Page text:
Texas Sodomy Law May Face Supreme Court
April 19, 2002
AUSTIN, Tx.—The Lambda Legal Defense and Education
Fund announced Thursday it will likely appeal to the United States Supreme
Court a case brought against two Houston men who were arrested on sodomy
violations for having sex in a private apartment.
Lambda’s announcement came after the Court of Criminal Appeals, the state’s
highest court on criminal cases, declined to hear a constitutional challenge
to the law. That decision left in place a lower appellate court decision that
said that "preserving public morality" justified the anti-gay law.
"It’s shocking that neither of the supreme courts in Texas will even
consider the serious constitutional problems with this law," said Lambda
Legal Director Ruth Harlow. Lambda Legal argues that the "Homosexual
Conduct" law is discriminatory and conflicts with the right of privacy
that all Texans enjoy.
"The law intrudes on people’s intimate lives and creates a legal
double standard for lesbians and gay men. These men literally were arrested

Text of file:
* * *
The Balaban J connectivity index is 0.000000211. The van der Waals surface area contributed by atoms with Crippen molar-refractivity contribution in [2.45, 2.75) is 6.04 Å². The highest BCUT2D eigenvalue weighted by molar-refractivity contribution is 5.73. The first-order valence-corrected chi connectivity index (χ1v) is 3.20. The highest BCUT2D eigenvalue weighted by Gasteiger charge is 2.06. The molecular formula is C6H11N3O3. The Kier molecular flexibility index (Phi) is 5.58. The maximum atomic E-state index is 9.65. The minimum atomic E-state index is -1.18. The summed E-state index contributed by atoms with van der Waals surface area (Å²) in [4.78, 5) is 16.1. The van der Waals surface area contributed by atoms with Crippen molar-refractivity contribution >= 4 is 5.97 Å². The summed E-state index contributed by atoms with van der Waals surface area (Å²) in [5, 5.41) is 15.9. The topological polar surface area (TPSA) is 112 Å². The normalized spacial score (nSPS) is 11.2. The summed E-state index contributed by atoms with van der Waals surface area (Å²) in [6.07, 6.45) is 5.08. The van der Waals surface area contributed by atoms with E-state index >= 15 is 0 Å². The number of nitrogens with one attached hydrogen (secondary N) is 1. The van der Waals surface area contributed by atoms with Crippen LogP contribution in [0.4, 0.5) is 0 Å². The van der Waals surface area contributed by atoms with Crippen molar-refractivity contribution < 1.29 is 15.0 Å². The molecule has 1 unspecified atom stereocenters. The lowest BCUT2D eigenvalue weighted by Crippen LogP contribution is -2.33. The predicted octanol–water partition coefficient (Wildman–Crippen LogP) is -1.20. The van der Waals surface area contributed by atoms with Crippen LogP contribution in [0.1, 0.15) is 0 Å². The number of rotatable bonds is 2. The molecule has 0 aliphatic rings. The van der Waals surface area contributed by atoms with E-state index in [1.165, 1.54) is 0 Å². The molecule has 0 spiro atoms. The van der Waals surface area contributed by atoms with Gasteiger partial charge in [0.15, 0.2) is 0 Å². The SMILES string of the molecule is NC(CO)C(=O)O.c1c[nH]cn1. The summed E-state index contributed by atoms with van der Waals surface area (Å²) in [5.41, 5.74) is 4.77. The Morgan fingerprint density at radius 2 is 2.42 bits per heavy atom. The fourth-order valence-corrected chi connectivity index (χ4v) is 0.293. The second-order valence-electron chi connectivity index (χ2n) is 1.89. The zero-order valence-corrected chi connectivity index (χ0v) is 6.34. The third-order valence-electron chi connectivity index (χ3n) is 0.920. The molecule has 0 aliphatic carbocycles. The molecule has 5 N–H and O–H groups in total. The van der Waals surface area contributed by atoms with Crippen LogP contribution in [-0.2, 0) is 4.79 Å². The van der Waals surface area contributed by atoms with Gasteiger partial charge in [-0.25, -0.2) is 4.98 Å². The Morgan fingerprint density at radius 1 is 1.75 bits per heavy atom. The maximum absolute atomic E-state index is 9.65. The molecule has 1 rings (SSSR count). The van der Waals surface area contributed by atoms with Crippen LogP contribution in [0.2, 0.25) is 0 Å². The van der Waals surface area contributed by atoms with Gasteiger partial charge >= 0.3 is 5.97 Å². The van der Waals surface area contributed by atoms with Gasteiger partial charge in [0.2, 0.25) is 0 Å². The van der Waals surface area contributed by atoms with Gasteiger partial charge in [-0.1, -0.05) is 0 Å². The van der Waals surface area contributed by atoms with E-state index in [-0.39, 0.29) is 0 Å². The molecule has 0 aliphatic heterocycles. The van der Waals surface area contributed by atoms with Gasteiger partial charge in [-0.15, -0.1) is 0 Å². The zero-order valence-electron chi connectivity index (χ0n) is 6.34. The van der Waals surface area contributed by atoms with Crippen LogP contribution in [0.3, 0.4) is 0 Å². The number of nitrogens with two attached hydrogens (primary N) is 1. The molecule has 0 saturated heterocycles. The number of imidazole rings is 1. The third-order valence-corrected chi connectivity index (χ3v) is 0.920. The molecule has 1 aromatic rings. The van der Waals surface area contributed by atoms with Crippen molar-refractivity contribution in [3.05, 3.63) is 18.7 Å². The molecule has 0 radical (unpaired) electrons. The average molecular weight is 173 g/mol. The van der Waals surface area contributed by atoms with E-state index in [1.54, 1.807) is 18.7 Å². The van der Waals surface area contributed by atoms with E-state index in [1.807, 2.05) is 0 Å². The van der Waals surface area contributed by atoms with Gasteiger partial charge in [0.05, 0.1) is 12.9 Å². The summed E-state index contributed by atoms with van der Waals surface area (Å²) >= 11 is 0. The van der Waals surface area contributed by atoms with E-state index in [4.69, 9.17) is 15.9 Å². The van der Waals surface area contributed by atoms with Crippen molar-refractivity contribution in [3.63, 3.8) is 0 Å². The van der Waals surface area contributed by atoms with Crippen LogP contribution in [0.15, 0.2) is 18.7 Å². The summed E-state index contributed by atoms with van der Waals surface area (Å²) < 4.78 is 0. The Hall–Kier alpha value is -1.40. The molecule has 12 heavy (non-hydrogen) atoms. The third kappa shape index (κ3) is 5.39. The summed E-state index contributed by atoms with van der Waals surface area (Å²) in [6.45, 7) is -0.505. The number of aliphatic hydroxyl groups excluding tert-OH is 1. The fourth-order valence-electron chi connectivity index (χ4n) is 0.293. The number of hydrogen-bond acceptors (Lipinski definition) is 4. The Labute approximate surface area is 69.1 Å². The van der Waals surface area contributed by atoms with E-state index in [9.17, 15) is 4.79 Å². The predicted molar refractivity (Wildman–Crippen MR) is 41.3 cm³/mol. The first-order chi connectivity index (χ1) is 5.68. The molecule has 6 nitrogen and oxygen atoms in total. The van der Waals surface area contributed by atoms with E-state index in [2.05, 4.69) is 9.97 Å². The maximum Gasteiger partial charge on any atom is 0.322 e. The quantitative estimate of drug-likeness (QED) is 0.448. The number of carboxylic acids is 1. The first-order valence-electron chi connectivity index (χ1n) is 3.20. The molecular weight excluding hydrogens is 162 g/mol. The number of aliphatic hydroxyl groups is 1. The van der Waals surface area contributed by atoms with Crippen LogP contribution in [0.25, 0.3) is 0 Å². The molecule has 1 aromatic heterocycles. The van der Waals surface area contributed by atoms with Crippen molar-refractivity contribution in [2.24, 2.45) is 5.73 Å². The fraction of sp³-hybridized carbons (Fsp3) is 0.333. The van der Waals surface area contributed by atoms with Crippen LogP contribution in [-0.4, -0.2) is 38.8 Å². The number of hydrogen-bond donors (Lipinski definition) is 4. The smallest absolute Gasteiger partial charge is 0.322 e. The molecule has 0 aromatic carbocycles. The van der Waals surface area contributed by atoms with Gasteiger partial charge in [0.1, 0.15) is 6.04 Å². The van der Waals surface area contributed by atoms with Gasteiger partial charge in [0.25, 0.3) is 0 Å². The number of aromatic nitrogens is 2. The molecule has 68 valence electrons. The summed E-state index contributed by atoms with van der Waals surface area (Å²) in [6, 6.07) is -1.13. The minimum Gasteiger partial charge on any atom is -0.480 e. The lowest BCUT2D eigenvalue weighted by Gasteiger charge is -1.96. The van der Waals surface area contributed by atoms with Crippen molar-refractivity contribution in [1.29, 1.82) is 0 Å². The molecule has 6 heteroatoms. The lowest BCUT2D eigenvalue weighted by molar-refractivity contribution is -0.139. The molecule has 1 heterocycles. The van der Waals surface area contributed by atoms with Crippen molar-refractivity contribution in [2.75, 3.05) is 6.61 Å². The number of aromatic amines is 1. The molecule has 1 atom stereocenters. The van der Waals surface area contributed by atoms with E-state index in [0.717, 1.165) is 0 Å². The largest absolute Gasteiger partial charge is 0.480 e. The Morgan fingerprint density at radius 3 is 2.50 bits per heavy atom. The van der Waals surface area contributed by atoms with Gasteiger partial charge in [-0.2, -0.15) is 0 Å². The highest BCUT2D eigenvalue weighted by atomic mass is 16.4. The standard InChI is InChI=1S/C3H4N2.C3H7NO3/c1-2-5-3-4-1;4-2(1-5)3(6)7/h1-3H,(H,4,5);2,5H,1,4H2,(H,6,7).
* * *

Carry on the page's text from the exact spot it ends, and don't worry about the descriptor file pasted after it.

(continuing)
behind the walls of the home—is there any place more private?" said
Lambda Legal Supervising Attorney Susan Sommer.
John Lawrence and Tyron Garner were arrested and put in jail for 24 hours
on a misdemeanor charge of deviate sexual intercourse after police responded
to a false burglary tip called in by an embittered ex-lover of one of the men.
After several lower court hearings, the case went before the 14th District
Court of Appeals, and in June of 2000, a divided three-judge panel struck down
the law, ruling that it unconstitutionally discriminated on the basis of sex,
violating the state’s Equal Rights Amendment.
The following March, however, the full court reversed the decision. Lambda
Legal filed a final state court appeal with the Texas Court of Criminal
Appeals in April. The Court did nothing for a year before turning aside the
case without comment on Wednesday.
This law greatly harms not just our clients, but gay men and lesbians
throughout the state," said Lambda Legal’s local counsel in Houston,
Mitchell Katine. "We now are left with no recourse but the U.S. Supreme
Texas has had a sodomy law since 1860 but decriminalized such activities by
different-sex partners in 1974. Texas is now one of only three states, along
with Kansas and Oklahoma, that prohibit consensual sex acts between partners
of the same-sex—a legal distinction that Lambda contends violates equal
protection statutes of the federal constitution.
The U.S. Supreme Court has not addressed the constitutionality of anti-gay
sex laws since it upheld Georgia’s sodomy statute in the 5-4 Bowers v.
Hardwick case in 1986, a decision that hobbled the constitutional rights
of gay Americans.
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